For France I would say that it’s a bit different. 99% of my friends and family invariably order ‘un espresso’ after a meal. Sometimes they will indulge in a ‘noisette’ (similar to cortado) or a ‘café au lait’ (latte) but from my experience, anywhere outside the hip spots of the main cities (like Ten Belles or Café Belleville in Paris) when you order espresso you will get a bath or warm water with a taste of burnt coffee. Even in fancy boutique hotels it’s the same case. And most of the time they have great setups (even though I can’t remember how many places I’ve been that don’t have a proper tamper) and I think it’s generally because of lack of training on the staff. And it is also the ‘standard’ this is how coffee should taste: burnt. But it’s not all awful, as I said there are a handful of places in most big cities where you can get a perfectly crafted cup of coffee, and props to these shop owners for sailing against the wind.
You’ve been to some incredible places around the world—if you could pull a shot of espresso anywhere, where would it be?
Oh this is tough. Probably at home because I cherish the rare time spent there so much.
Where did things start for you with coffee at home, and what’s your current home setup?
For me it starts with a clean large bar where I can tinker and experiment. I’m still in the early stages of coffee knowledge and every time I meet a high flying barista I will inquire about this or that method. Do they time weigh their shots ? What’s their favourite cups to pour on ? What water temperature are they running? What milk? It’s never ending.
My setup is the same as above, and I’ve plumbed the Linea Mini now which I enjoy a lot.
What are your favorite drinks to make?
I love making ristrettos just because they can’t lie. If you mess it up you can’t hide it, it’s an honest drink. So anyone who comes by and wants that, I’m jumping with excitement inside.
I also cherish the cortados because it’s a real challenge to try and pour latte art into a smaller cup.
What are some of your favorite coffee roasters to make at home?
Espresso Vivacce (Espresso blend and Malabar)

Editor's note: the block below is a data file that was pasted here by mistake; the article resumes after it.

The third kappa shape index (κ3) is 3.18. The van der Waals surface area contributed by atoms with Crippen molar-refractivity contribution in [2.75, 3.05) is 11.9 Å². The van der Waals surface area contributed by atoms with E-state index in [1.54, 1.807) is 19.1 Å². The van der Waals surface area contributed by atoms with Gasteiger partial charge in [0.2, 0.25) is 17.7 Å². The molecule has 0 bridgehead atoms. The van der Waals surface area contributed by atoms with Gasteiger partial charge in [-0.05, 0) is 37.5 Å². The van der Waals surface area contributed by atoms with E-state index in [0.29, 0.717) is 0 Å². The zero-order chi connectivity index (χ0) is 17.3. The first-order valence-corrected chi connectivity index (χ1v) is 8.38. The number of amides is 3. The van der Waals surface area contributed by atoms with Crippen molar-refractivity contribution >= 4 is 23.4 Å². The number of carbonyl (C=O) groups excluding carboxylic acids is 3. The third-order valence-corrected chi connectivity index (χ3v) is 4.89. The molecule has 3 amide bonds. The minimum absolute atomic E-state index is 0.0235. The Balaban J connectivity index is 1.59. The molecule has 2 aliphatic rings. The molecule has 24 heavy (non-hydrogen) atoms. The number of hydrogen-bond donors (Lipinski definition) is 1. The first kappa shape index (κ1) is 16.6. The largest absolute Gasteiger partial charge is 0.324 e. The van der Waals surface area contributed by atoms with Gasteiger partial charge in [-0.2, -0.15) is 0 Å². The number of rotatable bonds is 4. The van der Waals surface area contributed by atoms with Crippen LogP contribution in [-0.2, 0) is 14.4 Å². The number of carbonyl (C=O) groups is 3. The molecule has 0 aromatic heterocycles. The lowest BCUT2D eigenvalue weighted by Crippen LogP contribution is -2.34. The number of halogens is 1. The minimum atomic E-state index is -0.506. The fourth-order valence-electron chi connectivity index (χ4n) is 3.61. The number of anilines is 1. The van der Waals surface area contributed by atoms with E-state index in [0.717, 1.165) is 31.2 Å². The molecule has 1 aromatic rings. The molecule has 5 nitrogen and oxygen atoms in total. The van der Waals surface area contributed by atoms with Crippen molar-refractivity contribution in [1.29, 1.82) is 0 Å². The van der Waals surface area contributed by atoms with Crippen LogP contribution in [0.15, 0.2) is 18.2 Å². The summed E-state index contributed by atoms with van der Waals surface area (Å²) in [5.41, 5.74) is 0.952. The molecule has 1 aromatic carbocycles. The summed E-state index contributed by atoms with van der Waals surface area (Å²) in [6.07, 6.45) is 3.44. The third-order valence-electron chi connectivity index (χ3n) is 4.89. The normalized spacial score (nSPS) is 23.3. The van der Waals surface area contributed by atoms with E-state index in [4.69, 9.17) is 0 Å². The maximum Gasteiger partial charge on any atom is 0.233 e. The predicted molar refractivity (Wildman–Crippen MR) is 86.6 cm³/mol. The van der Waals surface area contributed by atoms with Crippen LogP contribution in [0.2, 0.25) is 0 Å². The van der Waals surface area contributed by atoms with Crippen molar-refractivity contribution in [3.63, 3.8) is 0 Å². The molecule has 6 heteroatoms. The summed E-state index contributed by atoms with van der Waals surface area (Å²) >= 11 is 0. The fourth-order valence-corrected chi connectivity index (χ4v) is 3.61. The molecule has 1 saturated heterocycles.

Umbria (Espresso blend)
Rave Coffee (Adado)
Waxwing Roasters (They are always rotating but anything from South America they do I love)
Was there a bit of training or equipment that you feel really took your home coffee to the next level?
The training does everything, if you have that you can buy the gear. But you can’t buy the experience. I’ve spent about 15 hours total training with different baristas and picking up their habits and routines has made a huge difference.
In terms of gear: a tamper with a handle that fits my hand The book: Espresso Coffee Making Techniques by David C Schomer
When you don’t have an espresso machine at a shoot, what do you do for coffee?
When I’m out and about on a trip I always pack my Aeropress, the Mini Porlex grinder. If I’m on a trip in the mountains I’ll pack the MSR Windburder Stove (1.8L) and my favorite plastic coffee mug.
Both espresso and photography require the balance of variables. How are they similar to you?
I think that photography and coffee meet somewhere on the scale of dedication and precision. Both require a love for details: Just like you need to be able to spot the color variations in your shot as it pull out of the porta filter you need to be able to spot spot the light variations outside. And being attentive to these subtle variations, lets you know if it’s a great shot or great light. I love when I can combine two passions in life, like this morning up in the alpine making coffee and taking photos.